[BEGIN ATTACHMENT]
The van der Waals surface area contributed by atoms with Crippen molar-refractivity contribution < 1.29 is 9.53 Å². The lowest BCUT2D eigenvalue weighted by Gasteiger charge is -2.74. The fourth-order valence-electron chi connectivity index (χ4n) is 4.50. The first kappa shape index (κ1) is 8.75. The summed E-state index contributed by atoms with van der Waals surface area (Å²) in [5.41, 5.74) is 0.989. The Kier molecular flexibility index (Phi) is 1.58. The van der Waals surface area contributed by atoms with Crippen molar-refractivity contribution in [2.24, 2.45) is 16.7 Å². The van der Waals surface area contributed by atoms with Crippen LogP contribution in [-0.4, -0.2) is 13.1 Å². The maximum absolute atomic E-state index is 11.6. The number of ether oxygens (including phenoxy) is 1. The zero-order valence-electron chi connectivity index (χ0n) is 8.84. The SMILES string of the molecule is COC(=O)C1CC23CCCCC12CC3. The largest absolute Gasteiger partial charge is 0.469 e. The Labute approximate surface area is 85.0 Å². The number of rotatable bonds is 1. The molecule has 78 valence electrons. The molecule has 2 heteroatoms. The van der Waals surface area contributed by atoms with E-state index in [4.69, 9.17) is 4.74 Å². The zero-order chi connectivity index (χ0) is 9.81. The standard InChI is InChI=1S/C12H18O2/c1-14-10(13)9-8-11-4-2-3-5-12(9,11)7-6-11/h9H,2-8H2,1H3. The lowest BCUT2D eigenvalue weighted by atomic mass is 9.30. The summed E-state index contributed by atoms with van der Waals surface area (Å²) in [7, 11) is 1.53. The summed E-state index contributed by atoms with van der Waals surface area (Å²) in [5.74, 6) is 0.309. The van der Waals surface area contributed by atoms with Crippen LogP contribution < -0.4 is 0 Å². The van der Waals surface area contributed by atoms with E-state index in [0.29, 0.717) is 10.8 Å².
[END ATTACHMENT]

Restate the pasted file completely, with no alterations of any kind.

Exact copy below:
The van der Waals surface area contributed by atoms with Crippen molar-refractivity contribution < 1.29 is 9.53 Å². The lowest BCUT2D eigenvalue weighted by Gasteiger charge is -2.74. The fourth-order valence-electron chi connectivity index (χ4n) is 4.50. The first kappa shape index (κ1) is 8.75. The summed E-state index contributed by atoms with van der Waals surface area (Å²) in [5.41, 5.74) is 0.989. The Kier molecular flexibility index (Phi) is 1.58. The van der Waals surface area contributed by atoms with Crippen molar-refractivity contribution in [2.24, 2.45) is 16.7 Å². The van der Waals surface area contributed by atoms with Crippen LogP contribution in [-0.4, -0.2) is 13.1 Å². The maximum absolute atomic E-state index is 11.6. The number of ether oxygens (including phenoxy) is 1. The zero-order valence-electron chi connectivity index (χ0n) is 8.84. The SMILES string of the molecule is COC(=O)C1CC23CCCCC12CC3. The largest absolute Gasteiger partial charge is 0.469 e. The Labute approximate surface area is 85.0 Å². The number of rotatable bonds is 1. The molecule has 78 valence electrons. The molecule has 2 heteroatoms. The van der Waals surface area contributed by atoms with E-state index in [4.69, 9.17) is 4.74 Å². The zero-order chi connectivity index (χ0) is 9.81. The standard InChI is InChI=1S/C12H18O2/c1-14-10(13)9-8-11-4-2-3-5-12(9,11)7-6-11/h9H,2-8H2,1H3. The lowest BCUT2D eigenvalue weighted by atomic mass is 9.30. The summed E-state index contributed by atoms with van der Waals surface area (Å²) in [7, 11) is 1.53. The summed E-state index contributed by atoms with van der Waals surface area (Å²) in [5.74, 6) is 0.309. The van der Waals surface area contributed by atoms with Crippen LogP contribution < -0.4 is 0 Å². The van der Waals surface area contributed by atoms with E-state index in [0.29, 0.717) is 10.8 Å².